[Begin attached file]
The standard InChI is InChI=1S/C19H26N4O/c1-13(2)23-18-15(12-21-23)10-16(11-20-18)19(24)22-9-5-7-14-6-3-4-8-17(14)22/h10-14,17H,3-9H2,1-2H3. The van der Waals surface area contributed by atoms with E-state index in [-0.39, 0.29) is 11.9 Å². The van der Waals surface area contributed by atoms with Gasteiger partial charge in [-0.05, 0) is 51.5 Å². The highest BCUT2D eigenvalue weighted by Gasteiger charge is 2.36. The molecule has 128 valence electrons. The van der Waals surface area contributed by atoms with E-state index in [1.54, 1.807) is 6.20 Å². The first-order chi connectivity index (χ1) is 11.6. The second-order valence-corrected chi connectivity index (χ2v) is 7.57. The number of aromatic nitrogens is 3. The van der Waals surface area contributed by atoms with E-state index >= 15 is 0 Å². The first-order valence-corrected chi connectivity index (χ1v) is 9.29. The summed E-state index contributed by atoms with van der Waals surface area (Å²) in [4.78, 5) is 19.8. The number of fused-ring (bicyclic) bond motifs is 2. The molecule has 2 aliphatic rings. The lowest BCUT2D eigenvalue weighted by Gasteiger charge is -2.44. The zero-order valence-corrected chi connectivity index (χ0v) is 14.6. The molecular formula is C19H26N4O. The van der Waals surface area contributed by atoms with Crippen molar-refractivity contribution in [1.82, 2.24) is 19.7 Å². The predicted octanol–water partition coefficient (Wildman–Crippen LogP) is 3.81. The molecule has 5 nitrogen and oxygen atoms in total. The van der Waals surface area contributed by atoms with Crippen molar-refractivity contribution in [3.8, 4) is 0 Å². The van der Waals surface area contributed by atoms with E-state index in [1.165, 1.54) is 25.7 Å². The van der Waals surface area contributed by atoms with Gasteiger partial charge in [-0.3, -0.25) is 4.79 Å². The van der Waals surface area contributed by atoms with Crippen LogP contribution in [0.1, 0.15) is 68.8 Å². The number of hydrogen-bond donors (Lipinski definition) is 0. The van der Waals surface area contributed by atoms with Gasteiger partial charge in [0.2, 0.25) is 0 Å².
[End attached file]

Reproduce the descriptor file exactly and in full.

The standard InChI is InChI=1S/C19H26N4O/c1-13(2)23-18-15(12-21-23)10-16(11-20-18)19(24)22-9-5-7-14-6-3-4-8-17(14)22/h10-14,17H,3-9H2,1-2H3. The van der Waals surface area contributed by atoms with E-state index in [-0.39, 0.29) is 11.9 Å². The van der Waals surface area contributed by atoms with Gasteiger partial charge in [-0.05, 0) is 51.5 Å². The highest BCUT2D eigenvalue weighted by Gasteiger charge is 2.36. The molecule has 128 valence electrons. The van der Waals surface area contributed by atoms with E-state index in [1.54, 1.807) is 6.20 Å². The first-order chi connectivity index (χ1) is 11.6. The second-order valence-corrected chi connectivity index (χ2v) is 7.57. The number of aromatic nitrogens is 3. The van der Waals surface area contributed by atoms with E-state index >= 15 is 0 Å². The first-order valence-corrected chi connectivity index (χ1v) is 9.29. The summed E-state index contributed by atoms with van der Waals surface area (Å²) in [4.78, 5) is 19.8. The number of fused-ring (bicyclic) bond motifs is 2. The molecule has 2 aliphatic rings. The lowest BCUT2D eigenvalue weighted by Gasteiger charge is -2.44. The zero-order valence-corrected chi connectivity index (χ0v) is 14.6. The molecular formula is C19H26N4O. The van der Waals surface area contributed by atoms with Crippen molar-refractivity contribution in [1.82, 2.24) is 19.7 Å². The predicted octanol–water partition coefficient (Wildman–Crippen LogP) is 3.81. The molecule has 5 nitrogen and oxygen atoms in total. The van der Waals surface area contributed by atoms with Crippen molar-refractivity contribution in [3.8, 4) is 0 Å². The van der Waals surface area contributed by atoms with E-state index in [1.165, 1.54) is 25.7 Å². The van der Waals surface area contributed by atoms with Gasteiger partial charge in [-0.3, -0.25) is 4.79 Å². The van der Waals surface area contributed by atoms with Crippen LogP contribution in [0.1, 0.15) is 68.8 Å². The number of hydrogen-bond donors (Lipinski definition) is 0. The van der Waals surface area contributed by atoms with Gasteiger partial charge in [0.2, 0.25) is 0 Å².